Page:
A Melbourne based writer who is a travel junkie, dedicated foodie and emerging photographer.
Published August 23rd 2017
Thoroughly Modern Japanese Food
Already successfully operating in two locations in Perth, The Modern Eatery has now brought its unique brand of contemporary Japanese food to Swan Street, Richmond. The Modern Eatery has been operating in Melbourne for just one week, but is already turning out impressive food, with a modern take on many favourite Japanese dishes.
The decor is muted, creating a pleasant feel as we enter the restaurant. We're seated at a high table along the wall, with views to the adjacent open kitchen.
The interior of The Modern Eatery - muted decor gives a warm, inviting feel
A glance at the menu shows some old favourites - for example, there are sushi, sashimi and tempura options - but look a bit deeper and you'll see the contemporary twist that's been applied to give some of the dishes a modern take that is irresistible.
We started with Pali Pali salad (crunchy salad, sweet potato fries with sesame dressing) ($8/12). What could be exciting about a salad? Those little crunchy things on top of the salad, that look like little-fried noodles - they are actually the 'sweet potato fries'. And they are delicious! They deliver sweet little crunchy bursts of flavour with each mouthful of salad. That, along with the subtle flavours of the house made dressing, distinguish this as an 'I will come back for this' dish.
Pali-Pali salad. The 'sweet potato fries' on top are to die for!
Next up was the salmon oshi (pressed salmon with aburi sauce and sweet soy) ($16). I had seen one of the chefs applying a blow torch to trays of sushi, and that turned out to be the salmon oshi. The torching means the salmon flesh is lightly seared and caramelised, giving it a complex, slightly nutty flavour. I would have to say this is the nicest sushi I have ever tasted, and how perfect does it look on the plate?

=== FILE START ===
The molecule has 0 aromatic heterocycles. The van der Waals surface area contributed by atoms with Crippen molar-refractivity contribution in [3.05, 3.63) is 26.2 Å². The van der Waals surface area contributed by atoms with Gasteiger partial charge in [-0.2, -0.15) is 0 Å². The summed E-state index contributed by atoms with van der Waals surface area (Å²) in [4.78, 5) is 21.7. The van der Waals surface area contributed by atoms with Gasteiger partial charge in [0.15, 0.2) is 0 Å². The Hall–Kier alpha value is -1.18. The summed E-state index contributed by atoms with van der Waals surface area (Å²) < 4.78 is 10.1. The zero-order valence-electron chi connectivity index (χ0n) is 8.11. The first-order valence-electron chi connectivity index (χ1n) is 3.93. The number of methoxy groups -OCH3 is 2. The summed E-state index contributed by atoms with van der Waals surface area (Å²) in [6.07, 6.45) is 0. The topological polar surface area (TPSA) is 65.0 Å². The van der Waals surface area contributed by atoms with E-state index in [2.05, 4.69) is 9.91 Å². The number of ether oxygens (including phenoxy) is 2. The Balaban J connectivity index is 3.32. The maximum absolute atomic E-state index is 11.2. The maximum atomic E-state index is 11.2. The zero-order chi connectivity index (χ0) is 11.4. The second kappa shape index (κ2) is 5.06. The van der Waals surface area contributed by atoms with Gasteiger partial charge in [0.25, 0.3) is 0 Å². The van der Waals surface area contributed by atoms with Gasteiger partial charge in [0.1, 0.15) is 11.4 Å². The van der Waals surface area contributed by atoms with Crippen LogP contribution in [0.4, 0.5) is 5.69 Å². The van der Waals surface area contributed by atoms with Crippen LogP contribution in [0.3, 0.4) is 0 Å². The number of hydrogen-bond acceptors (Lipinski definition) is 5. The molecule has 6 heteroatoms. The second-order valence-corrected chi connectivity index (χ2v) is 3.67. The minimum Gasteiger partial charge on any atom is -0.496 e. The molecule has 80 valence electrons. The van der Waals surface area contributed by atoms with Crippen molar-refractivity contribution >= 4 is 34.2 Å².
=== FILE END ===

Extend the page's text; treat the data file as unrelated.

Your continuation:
Salmon oshi - under the blow torch before it hits the table.
The third dish we tried was musashi (hokkaido sea scallops, cucumber, kewpie mayo with aburi hiramasa king fish, topped with house made avocado sauce) ($16), each one a work of art on the plate. This was an unusual pairing of two seafoods, and while I enjoyed the texture, I felt it needed something a little extra to lift the flavour, perhaps a citrus element?
Musashi - each one a work of art on the plate
Our final savoury dish was the miyazaki chicken (deep fried chicken tempura with house made tartare and nanban sauce served with slaw) ($16). A generous size and great value for money, this was also a quality dish. The chicken had a most satisfying crunch, while remaining flake-apart tender. The accompaniments worked well to enhance the flavours.
Miyakazi chicken - a generous serve of beautifully prepared chicken
To round out the meal, there was the matcha pannacotta (with yuzu creme, white chocolate crumb, citrus segments, sherbet, meringue) ($16). This was pannacotta perfection, the gorgeous slightly wobbly texture giving way to the most beautiful subtle matcha taste. Personally, I didn't feel the white chocolate crumb was necessary, feeling it was a little too sweet, but I'm not a white chocolate fan at the best of times. Overall that didn't detract from the fact that this is a top dessert that I'd happily recommend.
Matcha pannacotta - the perfect pannacotta
There are lots of other equally delicious sounding dishes on the extensive menu, and I can't wait to go back and try some more of them!
Click here to view the full lunch menu, and here to view the full dinner menu.
The Modern Eatery is also fully licensed, with the drinks list featuring a range of local and Japanese beers, authentic sakes, Australian and New Zealand wines, and some Japanese themed cocktails. You can view the full drinks list here.
The Modern Eatery is located at 176 Swan Street, Richmond, and is open seven days for lunch and dinner. Online bookings are welcome for groups of six or more. Click here to book online, or call on (03) 9421 0089
The images in this article were taken by the writer. They are not to be reproduced in any form without the express permission of Weekend Notes.